## Terminology and Symbols

The concepts of points, lines, planes, line segments, and rays are crucial for creating a great foundation on which to understand Geometry. The symbolism is particularly important.

Geometry starts with three undefined terms – words with no formal definition but with a common agreement of what they are.

A **Point** is a place in space that has no dimension. It is represented by a dot and is labeled with a capital letter. There are numerous points labeled in the image below.

A **Line** has one dimension (it goes on forever). It is represented by a line with two arrow heads. Through any two points there is exactly one line. You can use any two points on that line to name it. You draw a mini line with two arrows above the two points when naming a line. A line can also be named by a single lower case scripted letter.

How many lines in the image above intersect at point K?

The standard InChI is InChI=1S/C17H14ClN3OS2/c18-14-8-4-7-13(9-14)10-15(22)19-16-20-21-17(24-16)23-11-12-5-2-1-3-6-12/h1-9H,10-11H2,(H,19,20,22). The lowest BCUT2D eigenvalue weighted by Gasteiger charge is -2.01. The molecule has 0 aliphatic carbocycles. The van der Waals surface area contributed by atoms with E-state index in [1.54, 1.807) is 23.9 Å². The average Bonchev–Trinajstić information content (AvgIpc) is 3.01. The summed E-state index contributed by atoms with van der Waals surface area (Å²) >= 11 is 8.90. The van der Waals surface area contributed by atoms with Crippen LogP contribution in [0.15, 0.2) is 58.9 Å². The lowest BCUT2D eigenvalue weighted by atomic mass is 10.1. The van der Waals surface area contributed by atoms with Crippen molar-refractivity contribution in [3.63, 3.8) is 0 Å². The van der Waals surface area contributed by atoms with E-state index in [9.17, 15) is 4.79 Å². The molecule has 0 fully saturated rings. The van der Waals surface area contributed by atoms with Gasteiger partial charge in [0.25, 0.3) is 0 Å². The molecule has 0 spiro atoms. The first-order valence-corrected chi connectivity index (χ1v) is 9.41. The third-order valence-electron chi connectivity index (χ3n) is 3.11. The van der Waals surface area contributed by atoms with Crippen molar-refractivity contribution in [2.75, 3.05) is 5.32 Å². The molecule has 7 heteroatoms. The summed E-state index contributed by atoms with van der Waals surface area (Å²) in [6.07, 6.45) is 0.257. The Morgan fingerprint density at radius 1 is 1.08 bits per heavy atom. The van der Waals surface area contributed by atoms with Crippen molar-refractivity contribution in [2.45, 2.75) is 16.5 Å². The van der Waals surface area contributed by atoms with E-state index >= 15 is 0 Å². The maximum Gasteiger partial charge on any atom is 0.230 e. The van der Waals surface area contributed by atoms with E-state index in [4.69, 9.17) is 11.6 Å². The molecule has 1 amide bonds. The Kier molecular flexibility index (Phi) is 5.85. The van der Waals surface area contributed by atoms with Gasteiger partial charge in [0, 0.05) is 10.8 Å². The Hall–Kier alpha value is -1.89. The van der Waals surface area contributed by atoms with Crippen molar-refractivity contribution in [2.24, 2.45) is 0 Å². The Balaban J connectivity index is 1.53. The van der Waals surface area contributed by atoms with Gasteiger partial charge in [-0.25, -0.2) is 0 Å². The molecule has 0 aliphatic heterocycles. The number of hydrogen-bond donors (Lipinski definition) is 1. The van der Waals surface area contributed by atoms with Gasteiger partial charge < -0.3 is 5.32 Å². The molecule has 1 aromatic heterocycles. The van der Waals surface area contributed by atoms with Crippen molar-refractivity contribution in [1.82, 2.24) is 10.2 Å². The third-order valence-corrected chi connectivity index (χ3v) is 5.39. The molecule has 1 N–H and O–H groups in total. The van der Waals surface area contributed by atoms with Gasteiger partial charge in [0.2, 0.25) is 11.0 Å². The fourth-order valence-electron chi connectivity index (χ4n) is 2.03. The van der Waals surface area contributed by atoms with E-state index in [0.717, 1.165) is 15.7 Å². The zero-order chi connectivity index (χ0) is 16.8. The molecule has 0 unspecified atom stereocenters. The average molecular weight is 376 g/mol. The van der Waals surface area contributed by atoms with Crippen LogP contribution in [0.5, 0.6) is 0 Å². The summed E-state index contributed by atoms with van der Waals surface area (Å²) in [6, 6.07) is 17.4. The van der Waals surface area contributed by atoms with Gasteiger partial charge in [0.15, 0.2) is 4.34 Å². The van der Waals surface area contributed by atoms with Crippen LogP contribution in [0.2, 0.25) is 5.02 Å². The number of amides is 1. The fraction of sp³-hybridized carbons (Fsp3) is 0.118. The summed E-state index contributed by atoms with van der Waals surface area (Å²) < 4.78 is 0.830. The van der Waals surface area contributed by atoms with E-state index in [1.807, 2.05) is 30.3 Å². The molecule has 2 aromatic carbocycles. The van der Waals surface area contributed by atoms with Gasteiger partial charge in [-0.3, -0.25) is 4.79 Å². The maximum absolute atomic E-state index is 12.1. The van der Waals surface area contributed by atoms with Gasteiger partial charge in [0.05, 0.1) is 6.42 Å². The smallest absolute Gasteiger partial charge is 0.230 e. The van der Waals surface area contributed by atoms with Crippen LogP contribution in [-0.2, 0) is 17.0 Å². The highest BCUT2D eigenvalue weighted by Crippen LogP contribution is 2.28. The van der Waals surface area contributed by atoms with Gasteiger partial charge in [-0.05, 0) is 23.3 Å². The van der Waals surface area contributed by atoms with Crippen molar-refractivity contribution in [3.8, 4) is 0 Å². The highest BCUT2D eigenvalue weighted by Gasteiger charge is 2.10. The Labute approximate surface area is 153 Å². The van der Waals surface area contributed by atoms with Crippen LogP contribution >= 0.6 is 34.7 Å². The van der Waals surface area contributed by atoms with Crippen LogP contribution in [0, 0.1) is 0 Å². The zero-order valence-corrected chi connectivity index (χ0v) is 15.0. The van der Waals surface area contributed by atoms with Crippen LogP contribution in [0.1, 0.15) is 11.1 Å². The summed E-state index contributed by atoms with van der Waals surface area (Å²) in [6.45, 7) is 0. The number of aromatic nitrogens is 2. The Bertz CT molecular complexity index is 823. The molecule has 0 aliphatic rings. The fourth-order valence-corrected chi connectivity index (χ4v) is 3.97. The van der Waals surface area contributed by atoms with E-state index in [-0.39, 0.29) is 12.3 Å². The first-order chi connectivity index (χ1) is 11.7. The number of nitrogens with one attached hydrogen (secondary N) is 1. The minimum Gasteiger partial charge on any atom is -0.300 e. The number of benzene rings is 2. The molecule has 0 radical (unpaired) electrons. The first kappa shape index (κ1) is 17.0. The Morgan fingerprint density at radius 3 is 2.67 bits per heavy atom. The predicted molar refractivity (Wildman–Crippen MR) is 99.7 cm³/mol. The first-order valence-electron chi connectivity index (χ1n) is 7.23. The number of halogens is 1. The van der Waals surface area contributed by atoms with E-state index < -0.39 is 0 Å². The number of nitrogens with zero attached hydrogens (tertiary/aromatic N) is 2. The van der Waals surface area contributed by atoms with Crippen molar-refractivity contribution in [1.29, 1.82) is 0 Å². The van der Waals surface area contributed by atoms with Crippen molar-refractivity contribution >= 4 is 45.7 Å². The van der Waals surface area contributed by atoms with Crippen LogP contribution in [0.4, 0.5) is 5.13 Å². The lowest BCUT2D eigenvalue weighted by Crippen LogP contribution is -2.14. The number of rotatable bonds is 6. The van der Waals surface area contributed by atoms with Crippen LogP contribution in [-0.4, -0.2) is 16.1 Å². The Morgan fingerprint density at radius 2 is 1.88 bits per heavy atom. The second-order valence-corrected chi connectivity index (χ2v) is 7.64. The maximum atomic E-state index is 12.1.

A **Plane** has two dimensions. It is drawn as a shape that looks like a wall or floor, but goes on in both directions indefinitely. To name a plane, you write the word “plane” and then list three non-collinear points. The roof in the photo above is a plane, as is the concrete wall that includes point L.

The roof could be named plane BFG, but not plane NBG. Why not?

**Segments** and **rays** are defined terms. They can be described using the known words point, line and plane.

A segment AB consists of the endpoints A and B and any points in between A and B on line AB. The letters can be reversed without impacting the segment to which you are referring.

The ray AB consists of the endpoint A and all points on line AB that lie on the same side of A as B. The letters can not be reversed or you are referring to a different ray. In the image above ray GB contains point N, but ray BG does not.

If a point C lies on line AB between A and B, then ray Ca nad ray CB are opposite rays. For example, in the photo above ray CD and ray CH are opposite rays forming line DH.

It is important that you practice drawing the figures in your Geometry book so you understand what is being pictured. Draw intersecting lines and label them as the book does. Draw planes, intersecting planes, opposite rays, etc.

Use the Point Line Plane Foldable to take detailed notes for your interactive notebook.

PostedFebruary 4, 2021 at 9:48 pmThank you for answering